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Federal government rejects Gander airport demand for more funding

The federal government has rejected a request by Gander International Airport for $12.5 million in funding over the next five years.


September 19, 2007
By Carey Fredericks

GANDER, N.L. (CP) _ The federal government has rejected a request by Gander International Airport for $12.5 million in funding over the next five years.

Federal Transport Minister Lawrence Cannon said he understands the economic challenges being faced by the airport but insists government can't be writing blank cheques.

"The federal government's offer represented a fair balance between the desires of the (airport) and the need for accountability to taxpayers,'' Cannon said in his letter to the authority.

Ottawa offered last month to cover any of Gander's losses up to $5.9 million over 24 months.

But the Gander International Airport Authority rejected that offer and made a counter-proposal.

Cannon said the government's original offer “was not negotiable.''

Gander International has struggled in recent years due to a decline in passenger traffic. Military activity remains steady, but the military does not pay landing fees.

Documents obtained by the St. John's Telegram show the airport authority outlined two options in its counter-proposal; both designed to give the airport a five-year window to improve its situation.

The first option was to provide a "one-time, up-front cash payment of $10 million to be used at our discretion for capital and operating as required."

The second option called for the federal government to "offset revenue lost from providing services for government for free,'' which the authority stated would mean" an annual payment of $2.5 million for five years.''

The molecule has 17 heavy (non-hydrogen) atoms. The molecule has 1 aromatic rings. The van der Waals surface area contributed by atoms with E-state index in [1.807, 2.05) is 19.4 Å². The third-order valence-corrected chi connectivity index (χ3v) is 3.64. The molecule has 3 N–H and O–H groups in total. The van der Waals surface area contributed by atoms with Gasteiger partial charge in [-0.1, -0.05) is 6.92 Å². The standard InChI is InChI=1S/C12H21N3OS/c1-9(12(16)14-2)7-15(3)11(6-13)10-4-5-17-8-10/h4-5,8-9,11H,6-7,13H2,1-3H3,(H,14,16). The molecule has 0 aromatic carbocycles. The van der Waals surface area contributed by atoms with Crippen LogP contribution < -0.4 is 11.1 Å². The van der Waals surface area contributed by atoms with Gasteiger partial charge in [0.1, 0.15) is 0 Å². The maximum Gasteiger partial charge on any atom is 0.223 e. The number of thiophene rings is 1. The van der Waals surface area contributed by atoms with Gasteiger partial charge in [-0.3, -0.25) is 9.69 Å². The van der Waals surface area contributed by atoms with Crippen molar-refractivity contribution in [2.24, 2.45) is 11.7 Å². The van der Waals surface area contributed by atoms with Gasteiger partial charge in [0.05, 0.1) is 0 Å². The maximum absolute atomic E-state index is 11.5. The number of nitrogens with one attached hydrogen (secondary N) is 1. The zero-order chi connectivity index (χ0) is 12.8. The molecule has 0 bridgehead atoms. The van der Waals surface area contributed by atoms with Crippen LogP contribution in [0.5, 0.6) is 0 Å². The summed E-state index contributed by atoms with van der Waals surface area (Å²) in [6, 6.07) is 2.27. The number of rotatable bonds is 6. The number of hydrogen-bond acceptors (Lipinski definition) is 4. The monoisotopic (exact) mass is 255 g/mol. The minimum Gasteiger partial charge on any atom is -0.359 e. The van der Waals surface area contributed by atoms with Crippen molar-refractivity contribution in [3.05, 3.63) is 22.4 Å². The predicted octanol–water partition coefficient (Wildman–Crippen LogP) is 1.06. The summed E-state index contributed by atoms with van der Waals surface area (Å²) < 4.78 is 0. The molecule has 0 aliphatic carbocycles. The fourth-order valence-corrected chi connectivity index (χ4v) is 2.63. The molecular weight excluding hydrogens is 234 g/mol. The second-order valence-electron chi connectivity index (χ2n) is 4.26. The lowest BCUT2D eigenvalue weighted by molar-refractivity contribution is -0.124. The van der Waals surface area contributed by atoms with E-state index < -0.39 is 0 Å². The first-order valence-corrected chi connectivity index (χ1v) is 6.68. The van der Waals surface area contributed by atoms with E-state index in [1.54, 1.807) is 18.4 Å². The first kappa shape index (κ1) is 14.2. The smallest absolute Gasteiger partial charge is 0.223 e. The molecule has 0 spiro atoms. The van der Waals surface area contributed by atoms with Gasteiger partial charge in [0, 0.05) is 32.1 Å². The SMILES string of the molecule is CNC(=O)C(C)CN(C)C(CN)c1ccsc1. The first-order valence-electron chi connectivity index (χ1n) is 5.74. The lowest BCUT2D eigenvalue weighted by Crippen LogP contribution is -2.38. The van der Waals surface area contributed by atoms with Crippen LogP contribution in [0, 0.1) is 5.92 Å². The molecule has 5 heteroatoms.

The authority had set a deadline of Dec. 20 for the federal government to respond to its counter-offer.

Airport CEO Gary Vey and chairwoman Donna Rideout have both suggested the authority will have to turn the airport back over to Transport Canada if the response to the counter-offer wasn't favourable.

Cannon doesn't appear to be blinking on the threat.

"In the unfortunate event that the (authority) elects to seek early termination of its lease, Transport Canada would work with authority officials to ensure a smooth transition of the airport back to the Crown," he wrote in his letter.

Cannon also questioned the authority's suggestion that it needs five years to become self-sufficient, insisting "it is not obvious that the airport can achieve this goal."

Asked about the two options presented by Gander officials, a source with the federal Treasury Board said the requests were not only outside his department's guidelines but also went against the idea of overall government accountability.

"This was how the whole sponsorship scandal happened," he said. "Simply handing out money without the recipient of that money showing exactly how or where it will be spent is, well, Gomery-esque.''